They don’t have the mouth-puckering saltiness of some other Cape Cod oysters like the Wellfleet, but it’s sweet soy flavors are undeniably bold and vibrant
Next up… an undercover assignment. Restaurants and kitchen staff beware.
Hello! My name is Julie and I am an oysterholic. The “official” term for an oyster lover is ostreaphile, but it doesn’t quite capture “addictive” aspect of the situation. The past week (and a half) was particularly bad (and by bad, I mean SO good) and I’ve made up my mind to showcase it all in one glorious swoop. Here’s to getting shuck’d.
Two Tuesdays Ago: I downed at least two dozen Kumamoto oysters at The Mussel Pot with my friend Siwat.
It was the dollar special of the night, which made it impossible to eat in moderation. I really liked how they were served with lime wedges instead of lemon.
It is impossible to hate the Kumamoto. These Japanese-native oysters are consistently creamy, sweet, and infused with melon-cucumber flavors. They are the perfect size for beginners, but are interesting enough to keep veterans guessing. US Kumamotos are grown in either California (Humboldt Bay) or Washington (South Puget Sound). I prefer them from California’s Humboldt Bay because they tend to be sweeter and more earthy.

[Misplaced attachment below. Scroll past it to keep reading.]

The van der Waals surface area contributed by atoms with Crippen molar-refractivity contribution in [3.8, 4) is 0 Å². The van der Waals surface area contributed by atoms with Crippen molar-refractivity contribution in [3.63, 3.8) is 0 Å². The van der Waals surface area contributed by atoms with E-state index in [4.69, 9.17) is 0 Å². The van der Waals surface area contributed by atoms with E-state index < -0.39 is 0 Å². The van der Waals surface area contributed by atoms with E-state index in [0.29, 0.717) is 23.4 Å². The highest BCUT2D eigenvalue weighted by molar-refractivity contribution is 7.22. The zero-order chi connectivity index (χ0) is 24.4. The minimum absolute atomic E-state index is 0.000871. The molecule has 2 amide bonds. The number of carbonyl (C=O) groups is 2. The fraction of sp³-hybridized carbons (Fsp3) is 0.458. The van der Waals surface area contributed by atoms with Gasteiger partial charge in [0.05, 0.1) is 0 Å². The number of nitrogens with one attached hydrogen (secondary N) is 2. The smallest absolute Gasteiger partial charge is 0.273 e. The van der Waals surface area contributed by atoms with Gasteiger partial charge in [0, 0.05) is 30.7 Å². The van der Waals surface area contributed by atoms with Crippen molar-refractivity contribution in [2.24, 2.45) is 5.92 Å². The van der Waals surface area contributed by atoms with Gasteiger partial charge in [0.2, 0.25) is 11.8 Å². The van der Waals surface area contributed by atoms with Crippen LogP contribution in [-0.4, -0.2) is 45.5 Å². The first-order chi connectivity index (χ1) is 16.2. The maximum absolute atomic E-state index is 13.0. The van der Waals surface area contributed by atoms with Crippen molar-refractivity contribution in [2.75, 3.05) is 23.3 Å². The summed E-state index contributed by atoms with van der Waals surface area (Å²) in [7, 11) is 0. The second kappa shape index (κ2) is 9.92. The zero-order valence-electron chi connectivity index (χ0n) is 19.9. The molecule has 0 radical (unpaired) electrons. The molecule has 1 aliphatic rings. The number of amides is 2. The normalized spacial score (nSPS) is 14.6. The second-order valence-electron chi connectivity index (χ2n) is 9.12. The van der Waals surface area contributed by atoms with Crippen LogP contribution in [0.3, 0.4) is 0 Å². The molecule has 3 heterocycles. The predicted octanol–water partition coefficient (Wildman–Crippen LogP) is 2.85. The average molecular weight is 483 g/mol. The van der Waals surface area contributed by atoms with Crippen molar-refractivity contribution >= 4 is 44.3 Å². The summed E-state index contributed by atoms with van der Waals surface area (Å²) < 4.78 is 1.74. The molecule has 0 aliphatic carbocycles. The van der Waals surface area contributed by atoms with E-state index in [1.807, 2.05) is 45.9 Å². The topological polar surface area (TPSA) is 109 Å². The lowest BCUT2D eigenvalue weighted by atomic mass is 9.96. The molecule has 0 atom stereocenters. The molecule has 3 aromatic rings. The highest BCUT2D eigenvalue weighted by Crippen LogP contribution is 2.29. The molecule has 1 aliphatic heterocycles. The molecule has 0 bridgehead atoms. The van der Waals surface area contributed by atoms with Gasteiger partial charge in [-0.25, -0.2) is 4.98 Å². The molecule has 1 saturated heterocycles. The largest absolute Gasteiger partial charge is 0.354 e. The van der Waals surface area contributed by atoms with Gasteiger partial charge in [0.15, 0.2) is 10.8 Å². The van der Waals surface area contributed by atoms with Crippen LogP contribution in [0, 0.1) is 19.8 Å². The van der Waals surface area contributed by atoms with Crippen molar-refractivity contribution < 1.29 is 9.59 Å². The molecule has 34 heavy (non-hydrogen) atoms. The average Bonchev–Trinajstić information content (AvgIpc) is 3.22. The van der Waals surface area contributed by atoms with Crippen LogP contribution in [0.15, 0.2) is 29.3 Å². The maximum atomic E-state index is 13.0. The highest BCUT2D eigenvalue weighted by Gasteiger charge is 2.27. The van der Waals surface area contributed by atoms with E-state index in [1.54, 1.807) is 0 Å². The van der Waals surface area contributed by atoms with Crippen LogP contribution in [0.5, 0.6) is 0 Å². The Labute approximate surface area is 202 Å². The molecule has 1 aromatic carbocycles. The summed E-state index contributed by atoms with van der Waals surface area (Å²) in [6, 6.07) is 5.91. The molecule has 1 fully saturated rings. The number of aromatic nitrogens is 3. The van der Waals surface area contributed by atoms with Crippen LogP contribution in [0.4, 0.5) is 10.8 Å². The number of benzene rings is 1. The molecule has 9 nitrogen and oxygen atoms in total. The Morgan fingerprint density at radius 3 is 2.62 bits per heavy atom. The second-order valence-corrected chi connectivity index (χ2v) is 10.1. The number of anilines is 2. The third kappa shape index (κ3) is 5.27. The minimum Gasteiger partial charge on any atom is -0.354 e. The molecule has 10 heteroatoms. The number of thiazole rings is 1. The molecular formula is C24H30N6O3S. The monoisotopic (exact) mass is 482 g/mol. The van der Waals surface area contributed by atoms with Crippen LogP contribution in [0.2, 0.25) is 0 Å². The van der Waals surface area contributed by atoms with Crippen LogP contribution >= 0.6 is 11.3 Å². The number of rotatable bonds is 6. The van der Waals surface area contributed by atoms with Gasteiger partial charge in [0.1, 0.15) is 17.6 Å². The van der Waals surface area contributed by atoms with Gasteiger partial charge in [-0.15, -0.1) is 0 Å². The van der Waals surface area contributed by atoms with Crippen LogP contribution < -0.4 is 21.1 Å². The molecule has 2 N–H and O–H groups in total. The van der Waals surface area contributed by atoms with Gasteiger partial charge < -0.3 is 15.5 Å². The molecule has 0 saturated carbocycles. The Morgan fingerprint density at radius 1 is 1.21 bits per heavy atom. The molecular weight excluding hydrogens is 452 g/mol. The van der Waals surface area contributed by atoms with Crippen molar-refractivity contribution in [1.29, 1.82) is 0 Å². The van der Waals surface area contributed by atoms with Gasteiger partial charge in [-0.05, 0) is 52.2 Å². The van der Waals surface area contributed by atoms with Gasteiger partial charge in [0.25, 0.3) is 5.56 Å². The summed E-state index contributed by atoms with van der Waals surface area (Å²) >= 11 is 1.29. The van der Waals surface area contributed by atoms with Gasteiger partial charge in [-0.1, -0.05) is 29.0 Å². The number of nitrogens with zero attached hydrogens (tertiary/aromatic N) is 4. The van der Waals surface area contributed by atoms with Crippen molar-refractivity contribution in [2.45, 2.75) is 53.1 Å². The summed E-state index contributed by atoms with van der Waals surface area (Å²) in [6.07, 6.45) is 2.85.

Last Tuesday: Met up with some social media gal pals for dinner at the new Ed’s Lobster Bar Annex on Clinton Street.
They had their Tuesday $2 oyster special across a selection of five, so we ordered three of each. Beausoleils from New Brunswick, Cape Blues from Maine, Malpeques from PEI, Rappahannocks from Virginia, and Stingrays from Virginia. Chef Edward McFarland is an East Coast kind of guy, so it was only fitting that this was an all East Coast oysters kind of joint. Most, if not all of the chefs that I’ve met in NYC prefer East Coast oysters to their West Coast rivals. I’m curious to see if the pattern is flip-flopped on the other side.
My favorite of the bunch was the Rappahannock, which was a pleasant surprise. Just a month ago, I had ultra mild Rapps at The Mermaid Oyster Bar. This time, they were much saltier, juicier, and sweeter. It’s amazing how much the environment plays into the taste of the oysters. On the flip side, I’m also a huge fan of Maine oysters’ briny and firm meat. Cape Blues definitely delivered on the brininess, but they weren’t as firm as, say, a Pemaquid or a Glidden Point.